So, down to business. This bird was actually quite boring. It was, not unexpectedly, in primary moult. The secondaries appeared to be of a single generation (though they might not all have been grown in one clean sweep) — the outer and especially the inner ones appeared a smidgen older but that's presumably because they were moulted earlier in the sequence and, in the case of the inner ones, their position in the wing leading to greater wear. I couldn't find any retained juvenile coverts.
The bird isn't a first-year (obviously). Even the most advanced second-year should theoretically still have some juvenile secondaries, so this bird isn't a second year. Some third-year birds can still be aged on the basis of retained juvenile secondaries; other third-years have moulted the last of their juvenile secondaries and can no longer be aged. This bird could fall into the latter category; it could of course be older but there is, on the basis of plumage, no way of knowing for sure. Thus the bird is a 3+cy (third-year or older, EURING age 6).
You've probably noticed in the first photo that the bird is a lovely deep pink (almost purple in places) on the breast and shows a thick chunk of white on the neck (almost meeting across the nape); the neck also showed a good slither of green and purple, and the upper tail coverts/rump were a nice bluish-grey.
There's quite a bit of overlap in measurements between the sexes, so having a wing of 256 mm didn't help either way. The weight — 500 g, more-or-less (weighed using the kitchen scales; shhh, don't tell my mum) — was also in the (extensive) overlap zone. However, all-in-all I think the combination of plumage traits should make it safe enough to call this bird a male.
I assumed that would be all for today, though in a fit of optimism I threw some bread out onto the lawn and onto the border beside the net. It didn't take long before an unringed Woodpigeon arrived in the garden. It scoffed the bread on the lawn then spent 15 minutes pacing up and down the length of the net trying to work out how to get to the bread on the other side. Eventually it worked out it could walk around the end of the net to reach the bread on the border. I have a walk-in trap there, cobbled together some some slithers of old chicken wire; it doesn't work, of course, but I live in constant hope that a Woodpigeon will one day wander in. This bird got as far as sticking its head in to reach the bread inside. I decided that if I ran into the garden, the bird might leap forward and into the trap. It didn't; but it did leap sideways and into the bottom shelf of the net. With a dive to the ground that would have made any professional footballer proud, I grabbed the bird. Woodpigeon number two!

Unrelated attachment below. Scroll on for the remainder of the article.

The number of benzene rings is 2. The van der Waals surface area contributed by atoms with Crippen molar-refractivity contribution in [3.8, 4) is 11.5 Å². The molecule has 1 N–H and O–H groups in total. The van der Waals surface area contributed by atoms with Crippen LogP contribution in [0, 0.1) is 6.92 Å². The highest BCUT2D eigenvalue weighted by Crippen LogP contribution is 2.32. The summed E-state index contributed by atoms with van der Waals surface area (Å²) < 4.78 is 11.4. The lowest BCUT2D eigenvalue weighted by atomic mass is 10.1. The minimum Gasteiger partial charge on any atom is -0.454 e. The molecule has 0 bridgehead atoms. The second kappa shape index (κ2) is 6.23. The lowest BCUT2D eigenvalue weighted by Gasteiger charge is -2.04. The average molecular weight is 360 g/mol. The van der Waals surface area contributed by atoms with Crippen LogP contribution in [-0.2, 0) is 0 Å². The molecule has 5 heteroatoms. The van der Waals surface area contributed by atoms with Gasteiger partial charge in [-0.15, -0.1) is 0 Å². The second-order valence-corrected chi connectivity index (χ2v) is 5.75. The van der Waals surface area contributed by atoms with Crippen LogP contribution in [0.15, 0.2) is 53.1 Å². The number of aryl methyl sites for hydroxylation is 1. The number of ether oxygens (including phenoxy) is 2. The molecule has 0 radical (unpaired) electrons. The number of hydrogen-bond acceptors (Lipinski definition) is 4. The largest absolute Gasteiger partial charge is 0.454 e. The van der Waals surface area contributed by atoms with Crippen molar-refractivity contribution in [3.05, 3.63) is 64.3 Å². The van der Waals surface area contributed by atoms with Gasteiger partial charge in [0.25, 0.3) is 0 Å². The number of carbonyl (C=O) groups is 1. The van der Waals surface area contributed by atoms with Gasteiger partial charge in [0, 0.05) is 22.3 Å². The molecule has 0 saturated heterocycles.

On the face of it, this bird is slightly more interesting; it shows two generations of secondaries (two old but still seemingly adult-type, arrowed). It is also in primary moult, one primary 'ahead' of the first bird.
However, when we work things out we come to the same conclusion: that this individual is a 3+cy. We want to work out minimum age so we need to work on the basis of maximum extent of moult. Let's imagine this bird, during its 1cy, moulted S1–2 and S11–6. Then during its 2cy it recommenced secondary moult from the same position and moulted S3–5; at the same time, it started another wave of secondary moult from both the outside and the inside, moulting S1 and S11-7 in the process. Thus, S2 and S6 are left as old secondaries. The bird's minimum age is therefore 3cy (but it could, as before, also be older) — thus it's aged as a 3+cy (EURING 6).
Compared to the first bird, this individual did not show e.g. such extensive white on the neck nor such a deep pink colour to the (in particular, lower) breast.
NB the bird has lost most of its upper tail coverts, thus the base of the tail is exposed.
A wing length of 145 mm was in (the lower end of) the overlap zone. This individual was slightly heavier than the first at ~520 g... though bear in mind it has just necked half a loaf. Although the bird didn't look so male-like as the first, it didn't look terribly convincing for an obvious female either and it's my opinion that this bird is best left unsexed.
There's a pair of Dunnocks nesting in the garden and I managed to catch both parent birds; both 3+cy. My sister was quite disgusted when I showed her the male's cloacal protuberance...
Also three Long-tailed Tits and a Goldfinch ringed.